Perks said that as a board member, it’s his role to ensure the city librarian is following the existing policies, which he says Bowles has demonstrated that she has done. “I don’t have to agree with her decision,” he said. “I just have to agree that she did that work.”

Bowles has stated Murphy’s talk does not violate the TPL’s rental policy and is allowing the event on the grounds of free speech. According to TPL’s policy, a third-party space rental can be denied or cancelled if the TPL believes the use will be for “a purpose that is likely to promote… discrimination, contempt or hatred for any group or person on the basis of race… sex, gender identity [and] gender expression.” 

After the march on October 29, the rally will continue at 5:15 pm to a peaceful protest outside of the Palmerston branch. TTC fare and accessible shuttle busses from the march to the protest will be provided. The protest is being led by a coalition of community groups including Artists for Climate & Migrant Justice and Indigenous Sovereignty, Fight for $15 & Fairness and No More Silence, and will feature a “read-in”, where attendees are encouraged to read aloud the works of trans, two-spirit and non-binary authors.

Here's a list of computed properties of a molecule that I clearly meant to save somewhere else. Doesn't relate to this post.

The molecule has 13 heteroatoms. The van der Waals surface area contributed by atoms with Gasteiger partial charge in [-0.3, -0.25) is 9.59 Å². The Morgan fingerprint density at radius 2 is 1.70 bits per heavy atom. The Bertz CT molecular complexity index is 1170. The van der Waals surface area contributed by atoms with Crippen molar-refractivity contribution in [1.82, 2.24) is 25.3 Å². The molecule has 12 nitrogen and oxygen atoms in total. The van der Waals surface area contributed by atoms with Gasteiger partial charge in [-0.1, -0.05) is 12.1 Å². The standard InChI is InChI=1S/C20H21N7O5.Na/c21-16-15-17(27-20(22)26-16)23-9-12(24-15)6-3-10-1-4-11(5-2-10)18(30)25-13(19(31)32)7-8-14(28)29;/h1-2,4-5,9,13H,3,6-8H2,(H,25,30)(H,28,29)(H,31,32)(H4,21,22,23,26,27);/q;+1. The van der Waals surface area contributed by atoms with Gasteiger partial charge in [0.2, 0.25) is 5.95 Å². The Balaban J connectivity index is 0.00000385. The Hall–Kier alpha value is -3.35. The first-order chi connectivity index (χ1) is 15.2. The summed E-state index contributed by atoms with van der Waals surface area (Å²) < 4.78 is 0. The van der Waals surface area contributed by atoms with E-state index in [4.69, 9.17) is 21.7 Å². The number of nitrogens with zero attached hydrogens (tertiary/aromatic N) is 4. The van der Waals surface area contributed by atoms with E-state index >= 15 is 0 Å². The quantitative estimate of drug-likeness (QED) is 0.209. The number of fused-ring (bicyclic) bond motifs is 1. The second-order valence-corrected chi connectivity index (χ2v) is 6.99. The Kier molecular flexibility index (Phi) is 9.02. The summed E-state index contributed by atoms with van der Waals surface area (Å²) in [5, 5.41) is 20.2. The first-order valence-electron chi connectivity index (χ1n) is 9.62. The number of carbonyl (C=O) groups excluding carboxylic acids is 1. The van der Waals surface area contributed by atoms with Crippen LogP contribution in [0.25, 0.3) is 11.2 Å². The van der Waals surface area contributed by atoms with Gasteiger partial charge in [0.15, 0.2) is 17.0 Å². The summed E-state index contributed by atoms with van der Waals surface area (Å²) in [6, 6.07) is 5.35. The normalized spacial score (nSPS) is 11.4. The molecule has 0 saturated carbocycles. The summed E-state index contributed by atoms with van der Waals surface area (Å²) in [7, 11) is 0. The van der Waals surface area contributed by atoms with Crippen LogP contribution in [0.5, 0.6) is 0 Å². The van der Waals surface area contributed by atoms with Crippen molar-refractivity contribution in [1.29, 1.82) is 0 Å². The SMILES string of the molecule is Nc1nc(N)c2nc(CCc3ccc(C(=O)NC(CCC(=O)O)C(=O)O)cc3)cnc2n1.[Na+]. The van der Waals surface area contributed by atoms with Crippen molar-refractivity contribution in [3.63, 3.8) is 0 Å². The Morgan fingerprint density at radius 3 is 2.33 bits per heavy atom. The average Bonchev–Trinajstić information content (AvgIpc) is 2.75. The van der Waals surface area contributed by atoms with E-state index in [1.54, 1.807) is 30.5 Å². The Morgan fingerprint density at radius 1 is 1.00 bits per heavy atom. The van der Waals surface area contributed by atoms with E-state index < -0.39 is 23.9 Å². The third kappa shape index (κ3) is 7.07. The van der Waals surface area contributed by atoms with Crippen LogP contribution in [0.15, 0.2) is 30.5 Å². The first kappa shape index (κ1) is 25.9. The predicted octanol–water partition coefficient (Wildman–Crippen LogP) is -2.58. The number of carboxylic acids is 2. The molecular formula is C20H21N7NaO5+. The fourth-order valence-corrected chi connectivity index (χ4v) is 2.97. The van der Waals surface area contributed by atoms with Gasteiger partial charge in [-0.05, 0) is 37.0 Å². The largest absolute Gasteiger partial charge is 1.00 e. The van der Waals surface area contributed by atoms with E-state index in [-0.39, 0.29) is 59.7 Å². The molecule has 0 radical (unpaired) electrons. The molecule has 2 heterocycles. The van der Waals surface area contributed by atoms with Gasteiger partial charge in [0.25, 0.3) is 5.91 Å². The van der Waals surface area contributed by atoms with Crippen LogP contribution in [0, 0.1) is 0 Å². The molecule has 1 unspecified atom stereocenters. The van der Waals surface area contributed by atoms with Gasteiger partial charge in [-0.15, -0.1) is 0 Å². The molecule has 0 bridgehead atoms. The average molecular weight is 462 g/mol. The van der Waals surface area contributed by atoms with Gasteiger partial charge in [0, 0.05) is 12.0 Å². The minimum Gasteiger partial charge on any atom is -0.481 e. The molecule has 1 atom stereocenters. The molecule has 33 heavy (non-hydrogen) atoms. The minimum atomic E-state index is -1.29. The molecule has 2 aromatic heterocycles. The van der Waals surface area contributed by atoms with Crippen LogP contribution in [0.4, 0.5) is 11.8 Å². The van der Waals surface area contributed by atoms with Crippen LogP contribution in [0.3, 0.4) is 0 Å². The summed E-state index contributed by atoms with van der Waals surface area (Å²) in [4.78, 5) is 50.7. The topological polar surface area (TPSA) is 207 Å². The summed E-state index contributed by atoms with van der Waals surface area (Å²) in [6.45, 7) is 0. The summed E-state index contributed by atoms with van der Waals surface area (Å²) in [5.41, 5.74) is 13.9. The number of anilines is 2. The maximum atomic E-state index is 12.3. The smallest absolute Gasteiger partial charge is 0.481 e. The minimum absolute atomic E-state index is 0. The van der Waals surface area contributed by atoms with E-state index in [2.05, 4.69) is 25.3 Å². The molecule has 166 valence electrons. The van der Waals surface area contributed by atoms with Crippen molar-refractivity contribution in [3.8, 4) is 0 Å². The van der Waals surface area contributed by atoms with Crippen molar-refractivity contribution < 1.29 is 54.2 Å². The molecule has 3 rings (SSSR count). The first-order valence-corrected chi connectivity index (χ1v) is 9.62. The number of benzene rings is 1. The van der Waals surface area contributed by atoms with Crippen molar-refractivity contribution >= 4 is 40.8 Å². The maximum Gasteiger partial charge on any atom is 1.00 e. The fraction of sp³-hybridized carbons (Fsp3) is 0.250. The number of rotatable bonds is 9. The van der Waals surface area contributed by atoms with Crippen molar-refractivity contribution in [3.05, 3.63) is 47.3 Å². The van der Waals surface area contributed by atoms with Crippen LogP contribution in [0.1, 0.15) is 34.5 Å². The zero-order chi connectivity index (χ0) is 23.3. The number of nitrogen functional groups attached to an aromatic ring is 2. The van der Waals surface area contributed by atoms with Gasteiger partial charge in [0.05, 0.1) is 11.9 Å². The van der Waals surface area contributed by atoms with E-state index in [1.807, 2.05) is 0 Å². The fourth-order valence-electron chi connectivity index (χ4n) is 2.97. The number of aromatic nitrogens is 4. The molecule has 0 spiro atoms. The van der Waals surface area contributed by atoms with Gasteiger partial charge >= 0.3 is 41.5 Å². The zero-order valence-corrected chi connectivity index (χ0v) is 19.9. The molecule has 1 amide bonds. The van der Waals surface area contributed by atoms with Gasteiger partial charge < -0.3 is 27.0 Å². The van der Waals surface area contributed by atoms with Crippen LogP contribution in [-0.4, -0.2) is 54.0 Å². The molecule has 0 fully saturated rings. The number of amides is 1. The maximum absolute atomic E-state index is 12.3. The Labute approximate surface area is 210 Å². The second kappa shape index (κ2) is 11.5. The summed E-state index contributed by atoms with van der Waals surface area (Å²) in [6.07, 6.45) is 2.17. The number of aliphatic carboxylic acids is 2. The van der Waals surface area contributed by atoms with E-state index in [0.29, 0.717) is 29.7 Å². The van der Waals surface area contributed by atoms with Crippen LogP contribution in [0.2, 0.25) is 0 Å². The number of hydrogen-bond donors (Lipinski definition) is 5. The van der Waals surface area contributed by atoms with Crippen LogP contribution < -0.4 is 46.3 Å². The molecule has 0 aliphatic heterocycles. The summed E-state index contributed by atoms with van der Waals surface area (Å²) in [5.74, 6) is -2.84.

Murphy’s event is currently sold out.

On October 18, Pride Toronto’s board of directors released an open letter warning the library that there would be “consequences to our relationship” if the Murphy event was allowed to proceed. Board member Milloy was more specific in spelling out the consequences, tweeting that the TPL would “certainly find themselves banned from participation in all @PrideToronto events” if officials did not cancel the event.

With files from Kevin Ritchie

The story was updated on October 28 to reflect the new time of the Pride Toronto Trans Rally. 

@SamEdwardsTO